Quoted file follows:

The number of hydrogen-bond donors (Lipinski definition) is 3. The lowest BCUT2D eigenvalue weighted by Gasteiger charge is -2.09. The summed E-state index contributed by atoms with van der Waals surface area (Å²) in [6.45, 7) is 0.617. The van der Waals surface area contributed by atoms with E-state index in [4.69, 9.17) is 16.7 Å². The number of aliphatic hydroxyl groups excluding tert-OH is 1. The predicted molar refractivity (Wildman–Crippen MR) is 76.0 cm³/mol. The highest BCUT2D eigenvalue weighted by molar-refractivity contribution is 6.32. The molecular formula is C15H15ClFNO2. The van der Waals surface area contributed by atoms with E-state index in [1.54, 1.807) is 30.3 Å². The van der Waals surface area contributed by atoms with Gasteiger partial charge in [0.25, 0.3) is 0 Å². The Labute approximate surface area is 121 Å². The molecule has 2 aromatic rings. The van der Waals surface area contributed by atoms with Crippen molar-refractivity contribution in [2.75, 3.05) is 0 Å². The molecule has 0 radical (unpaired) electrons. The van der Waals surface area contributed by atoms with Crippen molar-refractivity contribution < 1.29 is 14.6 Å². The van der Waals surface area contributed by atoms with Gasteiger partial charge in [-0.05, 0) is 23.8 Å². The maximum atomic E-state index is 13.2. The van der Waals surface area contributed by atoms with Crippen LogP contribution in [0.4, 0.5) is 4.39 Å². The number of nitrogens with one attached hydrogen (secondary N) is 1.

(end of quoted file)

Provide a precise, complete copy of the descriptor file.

The number of hydrogen-bond donors (Lipinski definition) is 3. The lowest BCUT2D eigenvalue weighted by Gasteiger charge is -2.09. The summed E-state index contributed by atoms with van der Waals surface area (Å²) in [6.45, 7) is 0.617. The van der Waals surface area contributed by atoms with E-state index in [4.69, 9.17) is 16.7 Å². The number of aliphatic hydroxyl groups excluding tert-OH is 1. The predicted molar refractivity (Wildman–Crippen MR) is 76.0 cm³/mol. The highest BCUT2D eigenvalue weighted by molar-refractivity contribution is 6.32. The molecular formula is C15H15ClFNO2. The van der Waals surface area contributed by atoms with E-state index in [1.54, 1.807) is 30.3 Å². The van der Waals surface area contributed by atoms with Gasteiger partial charge in [0.25, 0.3) is 0 Å². The Labute approximate surface area is 121 Å². The molecule has 2 aromatic rings. The van der Waals surface area contributed by atoms with Crippen molar-refractivity contribution in [2.75, 3.05) is 0 Å². The molecule has 0 radical (unpaired) electrons. The van der Waals surface area contributed by atoms with Crippen molar-refractivity contribution < 1.29 is 14.6 Å². The van der Waals surface area contributed by atoms with Gasteiger partial charge in [-0.05, 0) is 23.8 Å². The maximum atomic E-state index is 13.2. The van der Waals surface area contributed by atoms with Crippen LogP contribution in [0.4, 0.5) is 4.39 Å². The number of nitrogens with one attached hydrogen (secondary N) is 1.